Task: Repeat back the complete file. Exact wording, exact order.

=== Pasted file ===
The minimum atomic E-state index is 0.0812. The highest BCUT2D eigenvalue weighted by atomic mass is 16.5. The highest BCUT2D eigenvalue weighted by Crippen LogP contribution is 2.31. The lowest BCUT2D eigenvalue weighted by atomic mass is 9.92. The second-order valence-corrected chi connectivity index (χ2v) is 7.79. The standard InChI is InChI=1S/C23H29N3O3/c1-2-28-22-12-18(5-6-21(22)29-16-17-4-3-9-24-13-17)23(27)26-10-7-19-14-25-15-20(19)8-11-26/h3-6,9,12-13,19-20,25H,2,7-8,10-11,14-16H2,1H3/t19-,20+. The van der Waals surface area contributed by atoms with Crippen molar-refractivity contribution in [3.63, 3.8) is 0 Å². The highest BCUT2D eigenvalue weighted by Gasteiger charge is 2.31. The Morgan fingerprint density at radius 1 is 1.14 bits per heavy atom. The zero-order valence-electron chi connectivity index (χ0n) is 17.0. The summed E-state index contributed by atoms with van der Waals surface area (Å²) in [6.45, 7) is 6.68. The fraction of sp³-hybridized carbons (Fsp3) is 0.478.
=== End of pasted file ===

The minimum atomic E-state index is 0.0812. The highest BCUT2D eigenvalue weighted by atomic mass is 16.5. The highest BCUT2D eigenvalue weighted by Crippen LogP contribution is 2.31. The lowest BCUT2D eigenvalue weighted by atomic mass is 9.92. The second-order valence-corrected chi connectivity index (χ2v) is 7.79. The standard InChI is InChI=1S/C23H29N3O3/c1-2-28-22-12-18(5-6-21(22)29-16-17-4-3-9-24-13-17)23(27)26-10-7-19-14-25-15-20(19)8-11-26/h3-6,9,12-13,19-20,25H,2,7-8,10-11,14-16H2,1H3/t19-,20+. The van der Waals surface area contributed by atoms with Crippen molar-refractivity contribution in [3.63, 3.8) is 0 Å². The highest BCUT2D eigenvalue weighted by Gasteiger charge is 2.31. The Morgan fingerprint density at radius 1 is 1.14 bits per heavy atom. The zero-order valence-electron chi connectivity index (χ0n) is 17.0. The summed E-state index contributed by atoms with van der Waals surface area (Å²) in [6.45, 7) is 6.68. The fraction of sp³-hybridized carbons (Fsp3) is 0.478.